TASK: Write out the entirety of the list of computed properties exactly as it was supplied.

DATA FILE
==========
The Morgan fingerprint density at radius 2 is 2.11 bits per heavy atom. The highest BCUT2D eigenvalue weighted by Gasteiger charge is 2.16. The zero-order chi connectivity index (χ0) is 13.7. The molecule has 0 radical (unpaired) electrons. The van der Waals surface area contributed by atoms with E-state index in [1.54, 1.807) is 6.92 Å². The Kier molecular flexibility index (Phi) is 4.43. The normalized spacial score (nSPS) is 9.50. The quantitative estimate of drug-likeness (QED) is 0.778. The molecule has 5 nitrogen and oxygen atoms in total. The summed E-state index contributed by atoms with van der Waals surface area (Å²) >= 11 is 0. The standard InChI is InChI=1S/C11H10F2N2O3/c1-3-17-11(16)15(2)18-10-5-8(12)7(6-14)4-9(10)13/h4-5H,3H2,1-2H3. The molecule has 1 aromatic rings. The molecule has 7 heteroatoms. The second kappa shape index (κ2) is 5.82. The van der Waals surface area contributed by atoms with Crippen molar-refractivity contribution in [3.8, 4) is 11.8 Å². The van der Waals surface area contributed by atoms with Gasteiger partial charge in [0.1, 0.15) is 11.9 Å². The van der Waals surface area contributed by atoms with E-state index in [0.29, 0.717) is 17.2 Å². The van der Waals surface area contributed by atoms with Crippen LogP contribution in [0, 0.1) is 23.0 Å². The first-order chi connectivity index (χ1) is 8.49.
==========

The Morgan fingerprint density at radius 2 is 2.11 bits per heavy atom. The highest BCUT2D eigenvalue weighted by Gasteiger charge is 2.16. The zero-order chi connectivity index (χ0) is 13.7. The molecule has 0 radical (unpaired) electrons. The van der Waals surface area contributed by atoms with E-state index in [1.54, 1.807) is 6.92 Å². The Kier molecular flexibility index (Phi) is 4.43. The normalized spacial score (nSPS) is 9.50. The quantitative estimate of drug-likeness (QED) is 0.778. The molecule has 5 nitrogen and oxygen atoms in total. The summed E-state index contributed by atoms with van der Waals surface area (Å²) >= 11 is 0. The standard InChI is InChI=1S/C11H10F2N2O3/c1-3-17-11(16)15(2)18-10-5-8(12)7(6-14)4-9(10)13/h4-5H,3H2,1-2H3. The molecule has 1 aromatic rings. The molecule has 7 heteroatoms. The second kappa shape index (κ2) is 5.82. The van der Waals surface area contributed by atoms with Crippen molar-refractivity contribution in [3.8, 4) is 11.8 Å². The van der Waals surface area contributed by atoms with Gasteiger partial charge in [0.1, 0.15) is 11.9 Å². The van der Waals surface area contributed by atoms with E-state index in [0.29, 0.717) is 17.2 Å². The van der Waals surface area contributed by atoms with Crippen LogP contribution in [0, 0.1) is 23.0 Å². The first-order chi connectivity index (χ1) is 8.49.